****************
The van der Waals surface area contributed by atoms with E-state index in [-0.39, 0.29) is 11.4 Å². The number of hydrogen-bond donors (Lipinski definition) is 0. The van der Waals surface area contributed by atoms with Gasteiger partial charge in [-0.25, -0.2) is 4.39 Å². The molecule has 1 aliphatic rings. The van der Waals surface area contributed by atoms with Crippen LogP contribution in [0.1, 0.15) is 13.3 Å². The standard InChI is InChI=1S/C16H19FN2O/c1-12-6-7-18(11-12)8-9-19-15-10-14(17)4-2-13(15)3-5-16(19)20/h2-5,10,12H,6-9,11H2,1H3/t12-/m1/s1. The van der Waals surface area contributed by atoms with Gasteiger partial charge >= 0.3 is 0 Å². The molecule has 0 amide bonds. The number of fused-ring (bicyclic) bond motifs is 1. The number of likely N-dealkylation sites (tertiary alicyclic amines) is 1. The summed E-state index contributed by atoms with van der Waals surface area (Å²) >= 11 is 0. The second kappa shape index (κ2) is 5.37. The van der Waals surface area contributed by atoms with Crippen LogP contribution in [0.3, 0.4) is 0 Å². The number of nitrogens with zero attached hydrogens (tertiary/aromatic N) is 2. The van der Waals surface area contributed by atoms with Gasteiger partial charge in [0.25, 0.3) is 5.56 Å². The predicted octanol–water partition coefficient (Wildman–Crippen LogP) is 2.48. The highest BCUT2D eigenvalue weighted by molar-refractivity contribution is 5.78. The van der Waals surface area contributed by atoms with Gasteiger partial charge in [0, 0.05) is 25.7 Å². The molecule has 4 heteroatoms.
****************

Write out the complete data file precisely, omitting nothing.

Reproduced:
The van der Waals surface area contributed by atoms with E-state index in [-0.39, 0.29) is 11.4 Å². The number of hydrogen-bond donors (Lipinski definition) is 0. The van der Waals surface area contributed by atoms with Gasteiger partial charge in [-0.25, -0.2) is 4.39 Å². The molecule has 1 aliphatic rings. The van der Waals surface area contributed by atoms with Crippen LogP contribution in [0.1, 0.15) is 13.3 Å². The standard InChI is InChI=1S/C16H19FN2O/c1-12-6-7-18(11-12)8-9-19-15-10-14(17)4-2-13(15)3-5-16(19)20/h2-5,10,12H,6-9,11H2,1H3/t12-/m1/s1. The van der Waals surface area contributed by atoms with Gasteiger partial charge >= 0.3 is 0 Å². The molecule has 0 amide bonds. The number of fused-ring (bicyclic) bond motifs is 1. The number of likely N-dealkylation sites (tertiary alicyclic amines) is 1. The summed E-state index contributed by atoms with van der Waals surface area (Å²) >= 11 is 0. The second kappa shape index (κ2) is 5.37. The van der Waals surface area contributed by atoms with Crippen LogP contribution in [0.3, 0.4) is 0 Å². The number of nitrogens with zero attached hydrogens (tertiary/aromatic N) is 2. The van der Waals surface area contributed by atoms with Gasteiger partial charge in [0.25, 0.3) is 5.56 Å². The predicted octanol–water partition coefficient (Wildman–Crippen LogP) is 2.48. The highest BCUT2D eigenvalue weighted by molar-refractivity contribution is 5.78. The van der Waals surface area contributed by atoms with Gasteiger partial charge in [0, 0.05) is 25.7 Å². The molecule has 4 heteroatoms.